# Adar Kahiri

## Cartesian Product

June 2020

Problem 1: Show there is a bijective correspondence of $$A \times B$$ with $$B \times A$$

Since $$(a, b) \in A \times B \iff (b, a) \in B \times A$$, we can map any element $$(a, b)$$ to the element $$(b, a)$$ and vice versa, and so there is clearly a bijective correspondence between the two sets. $$\tag*{\blacksquare}$$

Problem 3: Let $$A = A_1 \times A_2 \times \cdots$$ and $$B = B_1 \times B_2 \times \cdots$$

• (a) Show that if $$B_i \subset A_i$$ for all $$i$$, then $$B \subset A$$
• (b) Show the converse of (a) holds if $$B$$ is nonempty.
• (c) Show that if $$A$$ is nonempty, each $$A_i$$ is nonempty. Does the converse hold?
• (d) What is the relation between the set $$A \cup B$$ and the cartesian product $$\prod_{i \in \mathbb{Z}_+} A_i \cup B_i$$? What is the relation between the set $$A \cap B$$ and the cartesian product $$\prod_{i \in \mathbb{Z}_{+}} A_{i} \cap B_{i}$$.

(a) Remembering that

$\prod\limits_{i \in \mathbb{Z}_{+}} S_{i} = S_1 \times S_2 \times \cdots$

is defined as the set of all $$\omega$$-tuples $$(\omega_1, \omega_2, \cdots)$$ of elements of $$S_1 \cup S_2 \cup \cdots$$ such that $$\omega_1 \in S_1, \omega_2 \in S_2, \cdots$$, it follows that for any given $$\omega_{i} \in B_{i}$$, $$\omega_{i}$$ must also be in $$A_{i}$$, and so any $$(\omega_1, \omega_2, \cdots) \in B$$ must also be in $$A$$.

(b) Suppose $$B \subset A$$ and $$B \subset A \not\Longrightarrow B_{i} \subset A_{i} \ \forall i$$. That would allow for the existence of some $$\omega$$-tuple $$\omega$$ such that $$\omega_i \in B_1 \cup B_2 \cup \cdots$$ and $$\omega_{i} \not\in A_1 \cup A_2 \cup \cdots$$. This is a clear contradiction, as such a tuple would be an element of $$B$$ and not an element of $$A$$.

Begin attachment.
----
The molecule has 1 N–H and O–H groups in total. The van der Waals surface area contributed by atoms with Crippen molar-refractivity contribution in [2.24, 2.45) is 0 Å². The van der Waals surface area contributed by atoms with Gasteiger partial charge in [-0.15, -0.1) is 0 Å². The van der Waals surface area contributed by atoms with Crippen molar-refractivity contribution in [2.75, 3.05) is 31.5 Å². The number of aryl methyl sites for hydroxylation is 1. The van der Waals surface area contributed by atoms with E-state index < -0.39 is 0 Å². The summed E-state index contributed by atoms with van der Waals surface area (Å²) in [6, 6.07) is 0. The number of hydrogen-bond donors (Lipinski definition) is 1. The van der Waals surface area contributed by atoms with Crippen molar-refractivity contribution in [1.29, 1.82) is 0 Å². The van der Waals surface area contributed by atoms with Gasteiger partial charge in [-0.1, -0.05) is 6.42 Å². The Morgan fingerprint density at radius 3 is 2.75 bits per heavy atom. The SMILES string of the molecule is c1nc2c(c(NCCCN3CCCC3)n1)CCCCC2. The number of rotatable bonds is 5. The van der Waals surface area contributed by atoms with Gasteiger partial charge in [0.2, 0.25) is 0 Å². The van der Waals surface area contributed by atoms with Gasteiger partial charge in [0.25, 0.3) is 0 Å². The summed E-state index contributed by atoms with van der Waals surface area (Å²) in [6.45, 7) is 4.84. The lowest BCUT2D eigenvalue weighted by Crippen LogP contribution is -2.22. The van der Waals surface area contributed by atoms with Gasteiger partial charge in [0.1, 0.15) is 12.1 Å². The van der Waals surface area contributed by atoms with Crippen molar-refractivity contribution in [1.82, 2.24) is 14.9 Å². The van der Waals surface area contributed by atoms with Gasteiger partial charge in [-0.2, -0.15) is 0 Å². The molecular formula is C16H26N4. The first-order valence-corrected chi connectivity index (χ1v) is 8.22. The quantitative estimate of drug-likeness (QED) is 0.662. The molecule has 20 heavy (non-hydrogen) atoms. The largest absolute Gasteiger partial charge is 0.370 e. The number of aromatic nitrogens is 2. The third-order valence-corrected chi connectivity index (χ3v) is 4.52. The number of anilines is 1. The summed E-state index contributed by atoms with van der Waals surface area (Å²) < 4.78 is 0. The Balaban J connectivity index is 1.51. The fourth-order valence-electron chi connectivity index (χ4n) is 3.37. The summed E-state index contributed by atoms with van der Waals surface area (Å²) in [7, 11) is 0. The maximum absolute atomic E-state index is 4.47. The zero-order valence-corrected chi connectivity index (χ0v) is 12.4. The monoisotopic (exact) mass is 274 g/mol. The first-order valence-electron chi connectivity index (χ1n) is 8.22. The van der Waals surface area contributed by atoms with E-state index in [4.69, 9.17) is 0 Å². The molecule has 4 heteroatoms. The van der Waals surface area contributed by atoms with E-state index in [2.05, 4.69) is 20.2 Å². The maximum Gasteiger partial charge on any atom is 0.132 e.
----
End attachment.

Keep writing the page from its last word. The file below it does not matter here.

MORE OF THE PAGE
(c) Suppose $$A_{k} = \varnothing$$ for some $$k \in \mathbb{Z}_{+}$$. Then, since $$A$$ is defined as the set of all $$\omega$$-tuples such that $$\omega_{i} \in A_{i}$$, and since there is no element $$\omega_{k}$$ such that $$\omega_{k} \in A_{k}$$, there can be no such tuple. Thus, Every $$A_{i}$$ must be nonempty. The converse is also true. If each $$A_{i}$$ is nonempty, then there are elements $$\omega_{i} \in A_{i}$$ for each $$i$$, and so the $$\omega$$-tuple $$\omega$$ can exist.

(d) The fourth part of the problem is asking us to describe the relationship between $$A \cup B$$ and $$\prod\limits_{i \in \mathbb{Z}_{+}} A_{i} \cup B_{i}$$, and $$A \cap B$$ and $$\prod\limits_{i \in \mathbb{Z}_{+}} A_{i} \cap B_{i}$$.

In short, $$A \cup B \subset \prod\limits_{i \in \mathbb{Z}_{+}} A_{i} \cup B_{i}$$: $$\omega \in A \cup B \implies \omega \in A \textrm{ or } B \implies \omega_{i} \in A_{i} \textrm{ or } \omega_{i} \in B_{i} \implies \prod\limits_{i \in \mathbb{Z}_{+}} A_{i} \cup B_{i} .$$

However, so long as $$A_1 \cup A_2 \cup \cdots \not\subset B_1 \cup B_2 \cup \cdots$$ and $$B_1 \cup B_2 \cup \cdots \not\subset A_1 \cup A_2 \cup \cdots$$, there can exist some element $$\omega \in \prod\limits_{i \in \mathbb{Z}_{+}} A_{i} \cup B_{i}$$ such that some $$\omega_{i} \in A_1 \cup A_2 \cup \cdots \textrm{ and } \omega_{i} \not\in B_1 \cup B_2 \cup \cdots$$ for some $$i$$, and $$\omega_{k} \not\in A_1 \cup A_2 \cup \cdots \textrm{ and } \omega_{i} \in B_1 \cup B_2 \cup \cdots$$ for some $$k$$. This element would not be in either $$B$$ or $$A$$, proving the claim.

On the other hand, $$\prod\limits_{i \in \mathbb{Z}_{+}} A_{i} \cap B_{i} = A \cap B$$: $$\omega \in A \cap B \iff \omega \in A \textrm{ and } \omega \in B \iff \omega_i \in A_i \textrm{ and } \omega_{i} \in B_{i} \ \forall i \iff \omega \in \prod\limits_{i \in \mathbb{Z}_{+}} A_{i} \cap B_{i}$$

$\tag*{\blacksquare}$